The Cleveland Indians owned the AL Central in the 1990s, finishing first five straight seasons (1995-99).
The Minnesota Twins eventually took over, winning the division from 2002-04 and again in '06.
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Lately, the Detroit Tigers have ruled the Central roost, finishing first the last three years.
In town for a four-game series against the White Sox, the Tigers are on top of the division again, so there is little doubt this is an important stretch for a Sox team that has had sporadic success over the past few decades, topped of course by the 2005 World Series championship.
"This is a good opportunity," Paul Konerko said. "If we go out and play well and things go our way, we can show we can play with these guys, because it is their division to lose. They've won it. It'd give our guys confidence if we won the series. If we don't, that's fine, too, just keep trucking along and we'll get better as we go."
The Sox did go out and play fairly well in Monday night's opener, winning 6-5 at U.S. Cellular Field.
Jose Abreu snapped out of a 2-for-15 funk, going 2-for-4 with a 2-run homer. Conor Gillaspie also was 2-for-4 with 2 RBI, and Gordon Beckham had 3 hits and drove in a run.
Getting Abreu going again should do wonders for a White Sox offense that has been bogging down following an impressive April.
"It's been impressive," manager Robin Ventura said after Abreu upped his home run total to 18 and his RBI total to 49. "Again, I don't look at him as a normal rookie. He's played enough and is old enough (27) and is talented enough. He continues to make adjustments to what teams try to do to him."
And don't forget about new closer Ronald Belisario, who did allow 1 run in the ninth inning but avoided further damage that could have been caused by misplays from Moises Sierra in right field and Alejandro De Aza in left.
"He's been throwing great," Ventura said after Belisario nailed down his sixth save in nine opportunities. "We catch a couple balls and that inning looks a lot different."
The Tigers (33-27) didn't play very well, making 3 errors and getting a poor start from Rick Porcello, who allowed 6 runs (5 earned) in 5 innings. With the win, the Sox (32-33) are 3½ games off the lead in the AL Central.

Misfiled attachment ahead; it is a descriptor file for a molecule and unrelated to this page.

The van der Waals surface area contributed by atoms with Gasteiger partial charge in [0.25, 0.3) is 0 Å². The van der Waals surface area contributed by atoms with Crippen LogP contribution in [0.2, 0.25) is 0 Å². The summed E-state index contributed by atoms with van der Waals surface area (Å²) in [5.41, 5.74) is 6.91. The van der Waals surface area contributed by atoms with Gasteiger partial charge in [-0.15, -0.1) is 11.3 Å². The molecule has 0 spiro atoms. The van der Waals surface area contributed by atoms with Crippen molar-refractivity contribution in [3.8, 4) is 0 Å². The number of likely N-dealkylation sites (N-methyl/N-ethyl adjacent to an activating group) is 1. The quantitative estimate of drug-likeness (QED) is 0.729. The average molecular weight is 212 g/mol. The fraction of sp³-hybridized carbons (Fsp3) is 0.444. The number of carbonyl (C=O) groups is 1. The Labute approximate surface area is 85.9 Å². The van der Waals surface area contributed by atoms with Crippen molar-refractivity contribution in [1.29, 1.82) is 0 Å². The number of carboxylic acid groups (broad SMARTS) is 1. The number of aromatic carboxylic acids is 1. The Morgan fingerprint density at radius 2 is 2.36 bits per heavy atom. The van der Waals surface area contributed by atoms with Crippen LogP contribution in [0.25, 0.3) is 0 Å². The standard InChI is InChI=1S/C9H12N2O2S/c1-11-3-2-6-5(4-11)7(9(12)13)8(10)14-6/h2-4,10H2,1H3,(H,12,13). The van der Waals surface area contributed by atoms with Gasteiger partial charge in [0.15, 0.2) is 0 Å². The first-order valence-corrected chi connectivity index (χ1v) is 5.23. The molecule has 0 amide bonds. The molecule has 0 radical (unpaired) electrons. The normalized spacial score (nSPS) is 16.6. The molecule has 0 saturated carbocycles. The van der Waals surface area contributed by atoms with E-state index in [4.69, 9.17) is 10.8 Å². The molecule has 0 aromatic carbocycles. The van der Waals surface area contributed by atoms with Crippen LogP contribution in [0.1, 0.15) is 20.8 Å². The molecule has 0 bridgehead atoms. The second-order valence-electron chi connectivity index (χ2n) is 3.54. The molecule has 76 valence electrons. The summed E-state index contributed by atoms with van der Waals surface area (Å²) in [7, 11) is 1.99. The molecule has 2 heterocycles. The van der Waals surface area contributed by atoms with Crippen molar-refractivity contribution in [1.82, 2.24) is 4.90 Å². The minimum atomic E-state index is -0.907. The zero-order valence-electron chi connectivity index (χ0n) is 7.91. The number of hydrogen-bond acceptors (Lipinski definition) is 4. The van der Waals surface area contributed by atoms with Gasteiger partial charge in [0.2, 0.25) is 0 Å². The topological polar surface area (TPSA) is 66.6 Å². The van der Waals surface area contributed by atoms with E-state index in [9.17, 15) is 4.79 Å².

"It's important, especially against the team leading the division," said leadoff man Adam Eaton, who was 2-for-5 with a triple, 1 RBI and a nice running catch in center field. "It's a good day."
It was, but what does it all really mean?
Even if the White Sox sweep the Tigers, general manager Rick Hahn is going to be far from convinced this is a playoff-caliber team.
"I don't think we've gotten to the point where we're trying to convince ourselves of anything," Hahn said. "I think we're at the point still of making sure we have a firm grasp of our positives and our negatives and what potential holes we have and what potential internal options we may have to plug those holes, whether it's guys starting to get a little better and come back off the DL or potential trade opportunities.
"We're still not at the point where we can make any declarations publicly about whether we're a contender or not. We're certainly pleased with a lot of what has happened over the last few months, but in terms of the results we still have a ways to go to get to where we want to be."
Over the course of a 162-game season, teams rarely get excited about anything, especially in early June. But a win over the Tigers in the series opener is certainly better than a loss.
"The fact it happens to be Detroit gives us a barometer against a team that's been the class of our division and more or less the class of the league for the last couple of seasons," Hahn said.
"So it's a nice barometer about where we're at, but regardless of who the opponent is right now, we need to start playing baseball more similar to what we playing in the early part of the year."